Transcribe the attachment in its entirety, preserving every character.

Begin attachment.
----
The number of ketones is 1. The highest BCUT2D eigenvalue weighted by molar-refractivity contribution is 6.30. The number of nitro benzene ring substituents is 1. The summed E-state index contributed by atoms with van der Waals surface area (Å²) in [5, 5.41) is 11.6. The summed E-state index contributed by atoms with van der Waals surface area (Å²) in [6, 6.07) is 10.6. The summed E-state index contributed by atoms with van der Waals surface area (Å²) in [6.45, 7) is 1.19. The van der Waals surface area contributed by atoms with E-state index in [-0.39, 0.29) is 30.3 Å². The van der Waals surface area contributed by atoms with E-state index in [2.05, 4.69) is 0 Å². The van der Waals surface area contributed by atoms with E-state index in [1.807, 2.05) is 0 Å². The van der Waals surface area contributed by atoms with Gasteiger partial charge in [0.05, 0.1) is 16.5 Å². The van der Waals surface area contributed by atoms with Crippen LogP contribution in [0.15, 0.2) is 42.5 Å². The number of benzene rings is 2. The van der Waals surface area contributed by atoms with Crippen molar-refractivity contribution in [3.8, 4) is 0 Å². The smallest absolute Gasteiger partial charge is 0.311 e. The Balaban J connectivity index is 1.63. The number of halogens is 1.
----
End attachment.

The number of ketones is 1. The highest BCUT2D eigenvalue weighted by molar-refractivity contribution is 6.30. The number of nitro benzene ring substituents is 1. The summed E-state index contributed by atoms with van der Waals surface area (Å²) in [5, 5.41) is 11.6. The summed E-state index contributed by atoms with van der Waals surface area (Å²) in [6, 6.07) is 10.6. The summed E-state index contributed by atoms with van der Waals surface area (Å²) in [6.45, 7) is 1.19. The van der Waals surface area contributed by atoms with E-state index in [-0.39, 0.29) is 30.3 Å². The van der Waals surface area contributed by atoms with E-state index in [2.05, 4.69) is 0 Å². The van der Waals surface area contributed by atoms with E-state index in [1.807, 2.05) is 0 Å². The van der Waals surface area contributed by atoms with Gasteiger partial charge in [0.05, 0.1) is 16.5 Å². The van der Waals surface area contributed by atoms with Crippen LogP contribution in [0.15, 0.2) is 42.5 Å². The number of benzene rings is 2. The van der Waals surface area contributed by atoms with Crippen molar-refractivity contribution in [3.8, 4) is 0 Å². The smallest absolute Gasteiger partial charge is 0.311 e. The Balaban J connectivity index is 1.63. The number of halogens is 1.